Kyle Plush managed to call 911 twice from the third-row seat of the van in which he had become trapped on April 10, using Siri to place two calls from the phone in his pocket. The 16-year-old suffocated in the parking lot of Cincinnati's Seven Hills School, and on Monday the City Council's Law and Public Safety Committee was presented with the findings of an investigation into the teen's death and discussed them publicly. Police Chief Eliot Isaac, his investigators, and technical staff were the ones sharing the findings, reports WLWT. The most looming question, per the Cincinnati Enquirer: "whether 911 operators and police officers responded appropriately to Kyle's two calls for help."
- The report concluded 911 operations and police did act appropriately, but the report cites technical and personnel failings that produced the failed response. "We failed to get the outcome we wanted in this emergency response," said Mayor John Cranley.
- The investigation found that the two officers who responded to the 911 calls erred in turning off their body cameras 3 minutes into their 14-minute search, reports Fox 19. Isaac said the officers drove through lots looking for Kyle over the course of those 14 minutes; that included the lot where he was trapped. They at no point exited their vehicle, a decision they said was made in order to cover the most ground and because the lots were crowded due to school just ending.
- Council member Amy Murray said she didn't understand why the cops didn't enter the school to let the school know someone named Kyle was said to be trapped in a van. Members also questioned why every van wasn't specifically searched.
- The report's conclusion: Officers Edsel Osborne and Brian Brazile took "actions [that] were consistent with the actions that a reasonable officer would take" and "met department standards."
- The Plush family were the only citizens permitted to speak at Monday's meeting, and Cranley characterized father Ron Plush's comments as "courageous" and "appropriate," per Fox 19; he was the one to find his son dead. Plush said the report didn't provide answers to all the family's questions. Among them: whether officers had exact GPS coordinates for the van. WCPO's Hillary Lake tweeted, "we have reported that they did because the GPS lat & long shows up on CAD."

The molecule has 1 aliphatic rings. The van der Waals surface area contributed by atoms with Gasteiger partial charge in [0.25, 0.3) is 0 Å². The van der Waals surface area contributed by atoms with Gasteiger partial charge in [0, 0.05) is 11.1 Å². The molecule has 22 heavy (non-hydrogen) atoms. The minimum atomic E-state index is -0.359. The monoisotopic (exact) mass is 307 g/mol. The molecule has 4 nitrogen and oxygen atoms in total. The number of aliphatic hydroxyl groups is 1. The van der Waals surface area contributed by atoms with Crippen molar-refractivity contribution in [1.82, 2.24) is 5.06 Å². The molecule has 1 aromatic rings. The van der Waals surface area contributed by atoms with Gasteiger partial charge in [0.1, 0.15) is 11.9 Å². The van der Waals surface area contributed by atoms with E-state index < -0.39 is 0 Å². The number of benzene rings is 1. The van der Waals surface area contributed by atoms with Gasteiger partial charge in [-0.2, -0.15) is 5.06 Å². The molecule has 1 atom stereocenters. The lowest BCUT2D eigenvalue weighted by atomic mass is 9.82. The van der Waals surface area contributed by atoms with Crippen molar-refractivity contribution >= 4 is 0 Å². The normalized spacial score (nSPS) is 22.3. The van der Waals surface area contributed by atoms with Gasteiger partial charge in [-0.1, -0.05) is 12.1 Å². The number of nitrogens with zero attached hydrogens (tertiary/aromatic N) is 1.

- The AP reports the investigation found the phone disconnected Kyle's first call, and that he could not have a back-and-forth conversation with the 911 dispatcher. In his first call, placed at 3:14pm, he said he was "going to die here" if help didn't come. The operator didn't hear that line; Fox News reports Kyle's words were "overriden" by 911's automatic greeting and therefore not transmitted to operators.
- Kyle's aunt, Jodi Schwind, also spoke, taking issue with the fact that officers were initially told they were looking for an elderly female locked in car, per WOSU. This though Lake tweeted that the 911 operator got Kyle's voicemail greeting 3 minutes after his first 911 call was disconnected. The voicemail was not a generic one but said "Hi, this is Kyle." Schwind felt the name and knowledge the call came from near a school should have provided enough for officers to go on.
- Kyle placed a second call at 3:35pm, and a different dispatcher answered it but was unable to hear him again express the seriousness of the situation and provide more detailed info, like details about the Honda Odyssey he was in. The report didn't establish why she didn't hear him, but said her headset might not have been working.
- Council members put a May 29 meeting on the calendar for police to return with answers to questions raised Monday. Ron Plush is calling for an outside investigation.
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